In my usual fashion, I will now rip into these
positions one at a time. Don't count on any of them still standing at
- (pro open) More eyes on the code makes it more likely to find
the bugs: This is pure baloney. It's not quantity but quality that
counts and professionals paid to do the job well and properly funded
with tools and facilities can do this far better than ametures doing it
in their spare time for fun. On the other hand, most closed source
companies do not actually pay qualified professionals to do this sort of
job or provide those who do the job with adequate funding or other
resources. Many of the folks who evaluate open source are professionals
who have a desire to do this sort of work but don't get paid for it - so
they do it for the good of all. If closed source companies would hire
tham and follow thier advice, we would have far fewer flaws in closed
source software as well.
- (pro closed) If bad guys can see the code they are more likely
to find exploits: This is pure baloney as well. In fact, more
exploits have been found and exploited in closed source code by bad guys
than in open source code. But this may be greatly influenced by the
fact that more of the closed source code is more widely embedded in the
market (although that is changing as is the overall statistic). Indeed
more bugs are published associated with open source code, but these bugs
are also patched as they are found so that the net effect is less
- (pro open) Closed source can be decompiled and the code
exploited anyway: True - but 'can be' and 'is' may be two different
things. In truth it is easier to exploit code given the source because
it is (usually) easier to read and understand by people and computer
programs when it is in a higher level of abstraction.
- (pro closed) Seeing the source makes it a lot easier to exploit
or corrupt: True - but if lots of folks see it the odds of it
remaining corrupt may go down, and of course seeing it makes
individualization easier and more likely which may lead to fewer
systemic common mode failures.
- (pro open) We can do systematic analysis of the code with
automation to seek out bugs: Sure you can, but this is really only
done today by university students seeking MS degrees. They find lots of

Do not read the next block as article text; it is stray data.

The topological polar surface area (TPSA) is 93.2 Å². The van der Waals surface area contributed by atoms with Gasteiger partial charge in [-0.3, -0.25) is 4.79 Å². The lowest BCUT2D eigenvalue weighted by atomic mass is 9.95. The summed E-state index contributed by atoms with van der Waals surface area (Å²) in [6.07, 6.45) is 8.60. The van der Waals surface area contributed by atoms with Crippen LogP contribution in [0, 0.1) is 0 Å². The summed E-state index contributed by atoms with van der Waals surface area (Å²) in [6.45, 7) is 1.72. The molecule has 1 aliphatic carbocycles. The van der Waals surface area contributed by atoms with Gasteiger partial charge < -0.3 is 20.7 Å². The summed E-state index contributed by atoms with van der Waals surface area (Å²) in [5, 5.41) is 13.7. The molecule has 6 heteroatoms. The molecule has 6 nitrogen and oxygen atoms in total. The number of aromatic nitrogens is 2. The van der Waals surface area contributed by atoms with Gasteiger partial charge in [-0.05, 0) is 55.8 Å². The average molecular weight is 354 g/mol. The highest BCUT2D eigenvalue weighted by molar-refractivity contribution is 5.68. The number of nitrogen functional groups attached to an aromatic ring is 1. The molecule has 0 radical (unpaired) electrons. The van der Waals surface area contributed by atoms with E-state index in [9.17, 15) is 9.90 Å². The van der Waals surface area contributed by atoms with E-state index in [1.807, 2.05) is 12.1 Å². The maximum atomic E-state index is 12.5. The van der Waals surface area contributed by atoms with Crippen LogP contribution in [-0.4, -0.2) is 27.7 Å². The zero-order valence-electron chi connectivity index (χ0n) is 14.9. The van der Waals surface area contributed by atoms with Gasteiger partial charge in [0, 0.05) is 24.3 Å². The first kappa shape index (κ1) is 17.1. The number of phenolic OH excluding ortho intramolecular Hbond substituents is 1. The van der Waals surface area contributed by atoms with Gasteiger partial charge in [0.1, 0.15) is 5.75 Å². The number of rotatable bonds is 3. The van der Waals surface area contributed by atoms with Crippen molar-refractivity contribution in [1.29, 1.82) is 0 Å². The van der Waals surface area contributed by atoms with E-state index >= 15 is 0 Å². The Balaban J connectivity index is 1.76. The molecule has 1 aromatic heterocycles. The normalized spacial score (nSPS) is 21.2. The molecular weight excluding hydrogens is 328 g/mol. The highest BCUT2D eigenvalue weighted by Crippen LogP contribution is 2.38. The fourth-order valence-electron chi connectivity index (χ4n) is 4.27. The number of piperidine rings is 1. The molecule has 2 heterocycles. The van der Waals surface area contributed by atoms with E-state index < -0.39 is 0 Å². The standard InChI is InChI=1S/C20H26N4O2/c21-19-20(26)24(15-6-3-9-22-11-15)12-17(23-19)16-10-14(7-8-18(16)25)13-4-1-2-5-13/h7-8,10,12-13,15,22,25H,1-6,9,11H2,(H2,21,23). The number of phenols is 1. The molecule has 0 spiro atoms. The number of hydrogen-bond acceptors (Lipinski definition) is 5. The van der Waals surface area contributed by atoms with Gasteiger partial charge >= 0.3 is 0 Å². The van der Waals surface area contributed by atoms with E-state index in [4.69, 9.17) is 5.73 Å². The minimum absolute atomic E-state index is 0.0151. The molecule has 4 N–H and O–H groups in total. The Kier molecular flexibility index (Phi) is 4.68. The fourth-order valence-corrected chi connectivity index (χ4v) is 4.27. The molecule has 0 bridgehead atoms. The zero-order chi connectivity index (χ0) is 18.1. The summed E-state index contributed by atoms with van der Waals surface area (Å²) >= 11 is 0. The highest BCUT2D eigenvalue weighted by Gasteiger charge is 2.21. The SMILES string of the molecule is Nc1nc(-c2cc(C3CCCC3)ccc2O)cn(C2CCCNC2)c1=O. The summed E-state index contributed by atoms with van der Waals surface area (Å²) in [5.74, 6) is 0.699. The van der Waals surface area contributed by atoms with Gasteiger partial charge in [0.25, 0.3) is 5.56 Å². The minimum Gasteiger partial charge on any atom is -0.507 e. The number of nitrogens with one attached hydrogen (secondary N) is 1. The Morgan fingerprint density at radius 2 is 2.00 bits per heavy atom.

bugs and many of them remain unfixed. By way of example, there is an
interesting paper in the 2002 IEEE Oakland conference where a groups of
students found more than 1,000 faults in Linux modules that could be
exploited. Only a small portion of them were fixed by the time of
publication. Many fewer were detected in FreeBSD and they were fixed
- (pro closed) Bad folks cannot do systematic analysis of code to
seek out bugs: Of course they can, but apparently they don't have
to. There seem to be so many bugs in popular closed source code that
they are rapidly found without access to the source code. And of course
the source code often leaks out anyway - even (especially) with the
biggest of the vendors. If they can't even protect the source code they
call closed source from exposure, how can they claim they are able to
protect us when using it?
- (pro open) We can change it as needed to fix the holes without
waiting for a 'patch': This is true, and in many cases, open source
patches are found and promulgated within a few hours of identification
of a vulnerability. In general, open source software in widespread use
is patched very quickly.
- (pro closed) We can patch it right instead of creating more
holes along the way: This is not true. There is no reason to
believe that closed source patches are better than open source ones, and
there is a long history of closed and open source patches introducing
- (pro open) We can find work-arounds while waiting for real
patches to be completed: True but largely irrelevant. Unless you
are one of those folks who makes instant personal patches to every piece
of code as soon as every error is detected, this is not important to